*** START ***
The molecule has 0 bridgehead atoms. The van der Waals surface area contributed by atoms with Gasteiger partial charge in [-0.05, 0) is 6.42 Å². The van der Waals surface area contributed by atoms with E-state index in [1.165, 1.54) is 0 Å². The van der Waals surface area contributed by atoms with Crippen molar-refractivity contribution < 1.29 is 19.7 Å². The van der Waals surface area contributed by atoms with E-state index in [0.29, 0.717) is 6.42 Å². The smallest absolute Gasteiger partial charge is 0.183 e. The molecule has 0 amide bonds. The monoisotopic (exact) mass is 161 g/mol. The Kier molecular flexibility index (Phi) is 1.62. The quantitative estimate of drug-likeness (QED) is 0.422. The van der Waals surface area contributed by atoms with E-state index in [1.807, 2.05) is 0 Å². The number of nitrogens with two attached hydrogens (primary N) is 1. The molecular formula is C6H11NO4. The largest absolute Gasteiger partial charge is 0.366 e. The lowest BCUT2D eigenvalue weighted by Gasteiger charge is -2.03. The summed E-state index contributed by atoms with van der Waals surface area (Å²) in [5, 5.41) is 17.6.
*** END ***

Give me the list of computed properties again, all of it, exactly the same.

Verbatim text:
The molecule has 0 bridgehead atoms. The van der Waals surface area contributed by atoms with Gasteiger partial charge in [-0.05, 0) is 6.42 Å². The van der Waals surface area contributed by atoms with E-state index in [1.165, 1.54) is 0 Å². The van der Waals surface area contributed by atoms with Crippen molar-refractivity contribution < 1.29 is 19.7 Å². The van der Waals surface area contributed by atoms with E-state index in [0.29, 0.717) is 6.42 Å². The smallest absolute Gasteiger partial charge is 0.183 e. The molecule has 0 amide bonds. The monoisotopic (exact) mass is 161 g/mol. The Kier molecular flexibility index (Phi) is 1.62. The quantitative estimate of drug-likeness (QED) is 0.422. The van der Waals surface area contributed by atoms with E-state index in [1.807, 2.05) is 0 Å². The number of nitrogens with two attached hydrogens (primary N) is 1. The molecular formula is C6H11NO4. The largest absolute Gasteiger partial charge is 0.366 e. The lowest BCUT2D eigenvalue weighted by Gasteiger charge is -2.03. The summed E-state index contributed by atoms with van der Waals surface area (Å²) in [5, 5.41) is 17.6.